He said it in his interview. He hasn’t been training for a 200. He’s been doing his 100 pace work in a 25 yard pool. Pulls out 4th best time in the world on the last day of a meet where he did multiple doubles/triples, and unlike — say Murphy — swam fast prelims and finals. He left the guys with the aerobic base in the dust.

1 year ago

He’s a sprinter who just went 1:57 in the 2IM! The fact is he used his skills and training style to swim his absolute best race. If that includes fading a bit on the freestyle then so be it. Did you actually expect him and Kalisz to swim similar races??

1 year ago

I think it is more his technique isn’t there on free breathing just like his 100 free. He doesn’t breathe on his 50 free so no problem

Jay ryan
Reply to  Superfan
1 year ago

I agree. It seems he interrupts his body position and during his breathing when he gets tired, snaking his head and upper body to the breathing side, rather than rolling with a solid core. Head position corrections should help.

Honest Observer
1 year ago

There’s no question that he has less aerobic base than he would if he were swimming for a high yardage program. But there’s also no question that he’s got more speed than he would have if he were swimming for one of those programs, too. It’s a tradeoff, and last night indicated that it’s not a bad one. Andrew didn’t look as if he was straining to go out in 24.50, which would have been a suicidal pace for just about anyone else. Sure, his last 50 was slow in comparison to other 1:56/1:57 IMers. But one thing that has to be pointed out in this discussion is, that’s not entirely a function of endurance, some of it is that… Read more »

Reply to  Honest Observer
1 year ago

Great observation.

PK Doesn't Like His Long Name
1 year ago

I went back and counted (took me 3 hours). You are the 5783rd to say it.

1 year ago

You don’t need to do 6000 meters per day to build up the aerobic capacity for a 2 minute race. Doing USRPT will give you plenty of aerobic base for a 200 IM.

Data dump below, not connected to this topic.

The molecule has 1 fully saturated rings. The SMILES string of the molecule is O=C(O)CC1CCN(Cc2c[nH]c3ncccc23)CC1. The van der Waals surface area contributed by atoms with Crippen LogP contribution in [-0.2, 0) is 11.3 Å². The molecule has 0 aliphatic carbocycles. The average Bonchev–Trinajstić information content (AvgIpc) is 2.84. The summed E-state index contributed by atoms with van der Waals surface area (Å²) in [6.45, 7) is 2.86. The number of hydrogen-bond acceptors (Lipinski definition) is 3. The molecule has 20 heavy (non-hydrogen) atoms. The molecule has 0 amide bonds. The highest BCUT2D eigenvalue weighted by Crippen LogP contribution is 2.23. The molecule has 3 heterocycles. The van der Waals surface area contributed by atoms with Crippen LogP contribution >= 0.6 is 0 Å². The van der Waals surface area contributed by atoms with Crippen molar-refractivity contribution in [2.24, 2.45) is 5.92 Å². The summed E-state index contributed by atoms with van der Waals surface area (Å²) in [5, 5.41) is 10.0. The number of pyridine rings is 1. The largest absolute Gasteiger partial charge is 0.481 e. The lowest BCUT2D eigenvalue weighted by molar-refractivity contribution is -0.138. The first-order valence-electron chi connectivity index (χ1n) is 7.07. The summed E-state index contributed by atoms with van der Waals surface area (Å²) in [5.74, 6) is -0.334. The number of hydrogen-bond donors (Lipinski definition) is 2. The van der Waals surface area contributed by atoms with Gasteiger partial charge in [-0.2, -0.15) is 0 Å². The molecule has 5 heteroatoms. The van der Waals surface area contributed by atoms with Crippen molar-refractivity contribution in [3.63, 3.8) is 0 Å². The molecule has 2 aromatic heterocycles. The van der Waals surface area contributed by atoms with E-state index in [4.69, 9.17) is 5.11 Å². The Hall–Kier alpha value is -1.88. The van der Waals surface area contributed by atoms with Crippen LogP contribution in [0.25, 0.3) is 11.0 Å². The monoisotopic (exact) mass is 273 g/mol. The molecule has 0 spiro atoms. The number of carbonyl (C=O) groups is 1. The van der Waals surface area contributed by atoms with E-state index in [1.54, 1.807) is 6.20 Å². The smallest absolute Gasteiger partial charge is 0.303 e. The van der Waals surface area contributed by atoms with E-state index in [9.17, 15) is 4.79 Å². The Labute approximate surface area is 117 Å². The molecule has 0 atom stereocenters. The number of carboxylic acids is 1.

Reply to  sven
1 year ago

According to his Instagram they were doing 9000 yds a day at 200 pace sets and now have gone to half that at 100 pace sets. The 100 breast pace sets are holding 12.0 which would be a 48 100 breast under American record. The 100 IM pace sets are at World record pacing according to his vlog

1 year ago

He has more than enough of what you call “aerobic base”. I think it depends more on race strategy. Of course if one goes all out then it’s hard to finish strong. I.e. Pereira or Lochte later in his career with going hard on underwaters. By the way, please explain what is aerobic base?

1 year ago

You aren’t the first to state the obvious

1 year ago

IDGAF how you split your way to a 1:57.49, that’s a legitimately fast time right there. Did we maybe get a glimpse last night of the potential genius behind all this stroke-50’s madness?

1 year ago

What events do you think he’ll do at Tokyo?

Reply to  Jeff
1 year ago

50 free, 100 breast, 200 IM, 10 meter platform, pommel horse, javelin throw, BMX freepark, and Greco-Roman wrestling?

Reply to  Pags
1 year ago

They added surfing to Tokyo 2020, don’t forget surfing

Coach Mike 1952
Reply to  Sportinindc
1 year ago


Reply to  Jeff
1 year ago

Olympic Trials….

About Reid Carlson

Reid Carlson

Reid Carlson originally hails from Clay Center, Kansas, where he began swimming at age six.  At age 14 he began swimming club year-round and later with his high school team, making state all four years.  He was fortunate enough to draw the attention of Kalamazoo College where he went on to …